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Carpooling saves all kinds of green

Passenger-filled vehicles reduce gas emissions and money

When Dieter Ayers moved to Squamish, he had two choices for commuting to work in Vancouver, he would either buy a vehicle or join a carpool.

Rather than indulge in personal convenience, he chose to carpool, and in doing so chose to better the environment, save money and create the possibility of making new friends in town.

"I don't need to buy second car. There is insurance and gas and wear and tear and you probably have to change it in 10 years," Ayers said.

Ayers, a statistician at the St. Paul's Hospital in Vancouver, moved to Squamish in 2006 for its small town feel and rock climbing opportunities.

While searching for carpools, he stumbled on the Jack Bell Ride-Share website, a charitable society that provides van and carpooling services in B.C.

Ayer pays $250 a month for using Jack Bell Ride-Share with three other people. He figures he is saving at least $5,000 to $7,000 a year by not having his own car.

However, potential carpoolers should also be aware of some inflexibility.

"If we want to stay in town or if I'm a bit late, I can't do that. If I sleep in, I miss my ride. The inflexibility is the drawback," he said.

Despite that glitch, he said everyone works together to make sure the carpool works effectively. And even more so when the carpoolers become friends.

"We get out now and then. We've been out for some bike rides. It helped me when I moved to town," he said.

It also helps the environment.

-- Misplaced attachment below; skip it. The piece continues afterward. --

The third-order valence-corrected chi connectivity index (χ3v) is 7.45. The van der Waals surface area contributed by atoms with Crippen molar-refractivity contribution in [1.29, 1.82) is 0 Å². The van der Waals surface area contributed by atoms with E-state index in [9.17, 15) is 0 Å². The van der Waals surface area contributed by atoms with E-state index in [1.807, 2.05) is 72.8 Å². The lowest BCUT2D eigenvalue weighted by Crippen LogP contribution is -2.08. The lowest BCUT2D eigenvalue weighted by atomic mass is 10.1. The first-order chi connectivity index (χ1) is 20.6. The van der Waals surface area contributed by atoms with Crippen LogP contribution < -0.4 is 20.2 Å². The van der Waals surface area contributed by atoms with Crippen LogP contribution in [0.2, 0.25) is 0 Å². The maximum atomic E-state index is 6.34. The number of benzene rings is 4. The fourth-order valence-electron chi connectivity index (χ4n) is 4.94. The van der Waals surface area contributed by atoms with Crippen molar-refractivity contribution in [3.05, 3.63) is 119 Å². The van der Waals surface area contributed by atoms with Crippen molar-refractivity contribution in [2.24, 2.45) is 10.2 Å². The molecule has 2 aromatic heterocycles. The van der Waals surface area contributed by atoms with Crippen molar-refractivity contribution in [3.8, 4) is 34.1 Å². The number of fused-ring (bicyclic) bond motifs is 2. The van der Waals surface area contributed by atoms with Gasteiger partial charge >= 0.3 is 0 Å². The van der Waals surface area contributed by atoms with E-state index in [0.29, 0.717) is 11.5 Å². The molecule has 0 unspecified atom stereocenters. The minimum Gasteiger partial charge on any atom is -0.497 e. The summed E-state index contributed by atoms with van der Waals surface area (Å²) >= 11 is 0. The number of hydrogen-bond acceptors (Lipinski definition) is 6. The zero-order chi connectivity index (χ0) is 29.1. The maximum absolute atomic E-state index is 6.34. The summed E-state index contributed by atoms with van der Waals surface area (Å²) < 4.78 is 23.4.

According to Environment Canada, transportation represents the largest single source of Canada's greenhouse gas emissions at 27 per cent. In B.C., vehicles are responsible for 45 per cent of the greenhouse gas emissions.

According to Seattle-based Sightline Institute, a think tank committed to promoting sustainability, a small car emits about half a pound of carbon dioxide per mile. The figure for a medium car is one pound per mile, while an SUV emits one and a half pounds.

In Squamish nine vehicles - five cars and four vans - operate through the Jack Bell Ride-Share, according to Sandy Kwan, a spokesperson for the organization.

A van carries seven passengers, thus cutting down the emission by almost eight pounds per mile. That's just for one van, when compared to a single occupancy vehicle. The number for private carpools in town is not known.

Kwan said Jack Bell Ride-Share in Squamish was first started in Squamish in 2002, with just one van, but the number of vehicles has increased with increasing awareness among people.

She said no academic data is available on the benefits of carpooling, although it's clear that it is good for the environment and for reducing congestion on the roads.

How to join a carpool

1. Check these websites on carpool:

2. Check your workplace to see if anyone comes from your town or neighbouring communities.

3. To start you own carpool, ask friends, family or post an ad on Craigslist

4. Match the schedule for all carpool sharers carefully


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